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India Can Lead Again, If It Acts Now
We need to address each segment differently, and re-energise employers to lead skill development efforts. India could once again leverage this opportunity and be the skill capital of the world
Photo Credit : Tarun Gupta
In the world of skills and work, India has to address two challenges. First, going forward 12-15 million non-agricultural jobs would need to be created annually to absorb the young people entering the workforce. The rate of job growth in relation to the economy has been declining over the past few years. Currently, for every 1 per cent increase in GDP, jobs grow only 0.15 per cent. Therefore a new approach to growth, with a focus on jobs rather than just GDP growth, is required. Second, many firms still find it difficult to get entry-level persons, and others find a large number of existing employees untrainable to meet the needs of future work.
There are three distinct target groups of persons that need to be skilled. Those in school or college; those who have a job or vocation and need reskilling/upskilling; and those not in education, employment or training. The strategy for each of these has to be different.
The government has launched a number of skill development and entrepreneurship development initiatives. While over a crore people were trained last year, the placement numbers were low. Typically, the fault is placed at the door of the training organisations. For all those who are putting in an honest effort and ensuring skills for jobs, there are those who are not. The latter are pulling down the system and there is a huge mistrust in private-sector training organisations. This also has to change. The onerous requirements of compliance may actually result in a number of good training providers rethinking participation in such initiatives.
Despite the large-scale training programmes, many organisations are unable to fill entry-level vacancies. There can be a variety of reasons, apart from the nature and quality of training, due to which firms are unable to find entry-level employees or retain them.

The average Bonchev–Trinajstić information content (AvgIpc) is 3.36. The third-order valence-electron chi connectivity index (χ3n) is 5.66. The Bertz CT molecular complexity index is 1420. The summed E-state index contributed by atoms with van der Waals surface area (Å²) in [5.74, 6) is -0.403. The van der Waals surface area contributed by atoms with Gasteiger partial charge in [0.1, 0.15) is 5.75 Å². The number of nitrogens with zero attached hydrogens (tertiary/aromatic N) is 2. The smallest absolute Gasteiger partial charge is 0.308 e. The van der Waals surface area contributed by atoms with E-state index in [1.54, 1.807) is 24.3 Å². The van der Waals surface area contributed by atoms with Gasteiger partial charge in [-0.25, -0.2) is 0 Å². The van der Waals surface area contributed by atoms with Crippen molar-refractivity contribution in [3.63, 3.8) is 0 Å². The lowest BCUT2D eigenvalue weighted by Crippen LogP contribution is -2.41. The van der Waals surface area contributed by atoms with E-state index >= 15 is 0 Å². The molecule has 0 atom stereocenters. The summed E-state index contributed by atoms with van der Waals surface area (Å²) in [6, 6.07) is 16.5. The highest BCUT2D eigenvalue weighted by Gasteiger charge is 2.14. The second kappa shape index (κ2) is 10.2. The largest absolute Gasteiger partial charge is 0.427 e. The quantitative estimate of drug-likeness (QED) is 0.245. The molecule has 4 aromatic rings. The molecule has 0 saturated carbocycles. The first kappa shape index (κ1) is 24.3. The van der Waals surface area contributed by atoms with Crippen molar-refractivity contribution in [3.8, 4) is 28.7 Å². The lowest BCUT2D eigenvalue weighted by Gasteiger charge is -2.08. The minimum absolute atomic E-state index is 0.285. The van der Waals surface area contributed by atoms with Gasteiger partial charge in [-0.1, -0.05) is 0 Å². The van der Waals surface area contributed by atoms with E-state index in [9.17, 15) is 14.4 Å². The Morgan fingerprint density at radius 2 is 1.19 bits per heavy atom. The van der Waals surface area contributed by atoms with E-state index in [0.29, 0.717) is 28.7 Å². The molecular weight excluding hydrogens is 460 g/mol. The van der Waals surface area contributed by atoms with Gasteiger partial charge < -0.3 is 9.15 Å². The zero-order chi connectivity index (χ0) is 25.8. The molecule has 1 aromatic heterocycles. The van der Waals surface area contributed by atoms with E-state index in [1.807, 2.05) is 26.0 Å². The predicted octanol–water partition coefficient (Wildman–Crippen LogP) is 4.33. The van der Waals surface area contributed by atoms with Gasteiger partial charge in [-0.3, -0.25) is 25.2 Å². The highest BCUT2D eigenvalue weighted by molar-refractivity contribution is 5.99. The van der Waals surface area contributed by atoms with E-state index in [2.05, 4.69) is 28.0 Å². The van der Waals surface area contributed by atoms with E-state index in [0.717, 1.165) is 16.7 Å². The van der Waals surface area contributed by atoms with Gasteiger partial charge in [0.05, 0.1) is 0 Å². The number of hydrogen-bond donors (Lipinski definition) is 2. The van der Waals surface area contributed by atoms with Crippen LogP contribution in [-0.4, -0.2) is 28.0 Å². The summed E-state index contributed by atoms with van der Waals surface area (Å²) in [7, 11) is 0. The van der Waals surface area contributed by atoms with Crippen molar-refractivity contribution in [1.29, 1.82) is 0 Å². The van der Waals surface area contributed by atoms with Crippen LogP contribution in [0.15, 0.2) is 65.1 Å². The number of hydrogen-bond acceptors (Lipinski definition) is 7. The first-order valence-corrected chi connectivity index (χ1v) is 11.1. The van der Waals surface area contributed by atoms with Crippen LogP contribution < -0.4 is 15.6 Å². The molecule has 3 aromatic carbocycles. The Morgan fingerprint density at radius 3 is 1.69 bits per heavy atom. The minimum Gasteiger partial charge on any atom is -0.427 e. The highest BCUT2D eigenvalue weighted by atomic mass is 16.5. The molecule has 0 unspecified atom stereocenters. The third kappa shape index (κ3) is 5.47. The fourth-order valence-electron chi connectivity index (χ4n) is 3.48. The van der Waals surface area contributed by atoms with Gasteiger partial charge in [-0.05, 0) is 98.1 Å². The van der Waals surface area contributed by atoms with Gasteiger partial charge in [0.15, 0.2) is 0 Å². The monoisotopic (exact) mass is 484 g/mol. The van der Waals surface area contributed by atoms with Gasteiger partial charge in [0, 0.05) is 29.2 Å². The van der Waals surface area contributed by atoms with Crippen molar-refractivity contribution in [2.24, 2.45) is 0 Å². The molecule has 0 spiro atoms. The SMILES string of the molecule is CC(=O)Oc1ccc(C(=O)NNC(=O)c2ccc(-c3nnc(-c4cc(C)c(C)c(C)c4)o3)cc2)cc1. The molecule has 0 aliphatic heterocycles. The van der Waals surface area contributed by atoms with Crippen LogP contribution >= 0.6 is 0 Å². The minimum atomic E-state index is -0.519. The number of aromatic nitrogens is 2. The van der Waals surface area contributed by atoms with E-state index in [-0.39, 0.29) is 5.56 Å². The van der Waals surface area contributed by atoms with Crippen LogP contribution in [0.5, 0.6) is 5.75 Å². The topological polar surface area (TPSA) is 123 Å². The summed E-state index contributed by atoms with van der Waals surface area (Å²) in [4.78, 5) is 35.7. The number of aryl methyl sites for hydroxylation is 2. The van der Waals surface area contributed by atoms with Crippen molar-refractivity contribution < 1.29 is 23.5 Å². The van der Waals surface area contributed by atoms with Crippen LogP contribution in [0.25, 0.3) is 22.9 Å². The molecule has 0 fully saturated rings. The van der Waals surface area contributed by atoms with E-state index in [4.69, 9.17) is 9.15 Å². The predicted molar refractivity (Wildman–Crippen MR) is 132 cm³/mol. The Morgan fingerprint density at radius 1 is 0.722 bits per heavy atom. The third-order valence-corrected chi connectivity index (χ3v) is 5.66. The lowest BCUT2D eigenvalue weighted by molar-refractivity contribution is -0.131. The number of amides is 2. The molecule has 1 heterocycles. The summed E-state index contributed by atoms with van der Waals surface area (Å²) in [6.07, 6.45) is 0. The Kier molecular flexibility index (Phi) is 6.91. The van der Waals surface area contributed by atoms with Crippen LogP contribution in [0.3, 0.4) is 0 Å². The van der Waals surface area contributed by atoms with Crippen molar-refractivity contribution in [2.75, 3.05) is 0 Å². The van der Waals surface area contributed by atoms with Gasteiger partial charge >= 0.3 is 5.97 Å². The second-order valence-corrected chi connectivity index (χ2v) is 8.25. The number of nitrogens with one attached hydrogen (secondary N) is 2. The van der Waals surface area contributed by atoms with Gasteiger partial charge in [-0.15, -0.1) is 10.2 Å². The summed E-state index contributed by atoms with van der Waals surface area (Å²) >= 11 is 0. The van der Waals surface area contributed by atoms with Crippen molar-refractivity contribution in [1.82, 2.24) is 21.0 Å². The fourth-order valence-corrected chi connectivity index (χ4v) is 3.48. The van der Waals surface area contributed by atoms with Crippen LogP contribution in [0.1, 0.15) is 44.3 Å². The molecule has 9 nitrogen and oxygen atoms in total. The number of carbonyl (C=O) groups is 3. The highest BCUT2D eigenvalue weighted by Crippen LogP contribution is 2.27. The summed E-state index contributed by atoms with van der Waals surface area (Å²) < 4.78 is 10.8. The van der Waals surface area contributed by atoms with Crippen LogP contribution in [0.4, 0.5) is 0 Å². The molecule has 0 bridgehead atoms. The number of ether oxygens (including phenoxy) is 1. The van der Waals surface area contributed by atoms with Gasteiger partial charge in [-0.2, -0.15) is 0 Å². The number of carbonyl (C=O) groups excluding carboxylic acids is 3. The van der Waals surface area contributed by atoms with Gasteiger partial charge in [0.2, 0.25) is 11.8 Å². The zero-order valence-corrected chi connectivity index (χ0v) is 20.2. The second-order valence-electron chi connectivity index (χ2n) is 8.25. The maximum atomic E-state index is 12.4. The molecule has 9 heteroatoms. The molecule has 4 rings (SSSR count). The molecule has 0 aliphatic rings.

First is the aspiration for a government job. So while a trainee joins a course, he/she can be reluctant to take up a private sector job.
Second, as uncovered by the NSDC state skill gap studies, the aspiration of youth across the country for jobs in high-employment sectors such as textiles, leather, construction and others is low. In addition, in many states, the aspiration for jobs in the sector that the states specialise in is low. For example, chemicals in Maharashtra.
Third, since many have to migrate for jobs, they don’t find entry-level salaries attractive, and hence, seek change. So while many would acquire a skill, they might not retain a job. This is an important signal for the employers. There is an urgent need to improve the attractiveness of working in these sectors. One way is to enable workers get access to low-cost accommodation.There is existing good practice and emerging evidence that it is possible to retain a person by providing support for decent quality living in proximity to the workplace.
In almost all skill development programmes, there is a belief that at least 50-70 per cent of those trained have to be placed. Given the lack of job creation and the large number of youth, as we scale skill development efforts, it is quite possible that the placement percentages would be low. This raises the question, if we should accept lower placement percentages or reduce the number of persons trained. A danger with the latter approach is that we would have a large number of unskilled and unemployable persons.
In terms of high-end, future jobs such as those being driven by big data, artificial intelligence and augmented reality, there is a current shortage of faculty, trainers and infrastructure. This has to change. Training organisations and educational institutions need to be more agile and quick to introduce courses. Just as in the early eighties, when firms trained persons for the IT sector, and India emerged as a source for qualified human resource.
We need to address each segment differently, and re-energise employers to lead skill development efforts. India could once again leverage this opportunity and be the skill capital of the world.
Disclaimer: The views expressed in the article above are those of the authors' and do not necessarily represent or reflect the views of this publishing house. Unless otherwise noted, the author is writing in his/her personal capacity. They are not intended and should not be thought to represent official ideas, attitudes, or policies of any agency or institution.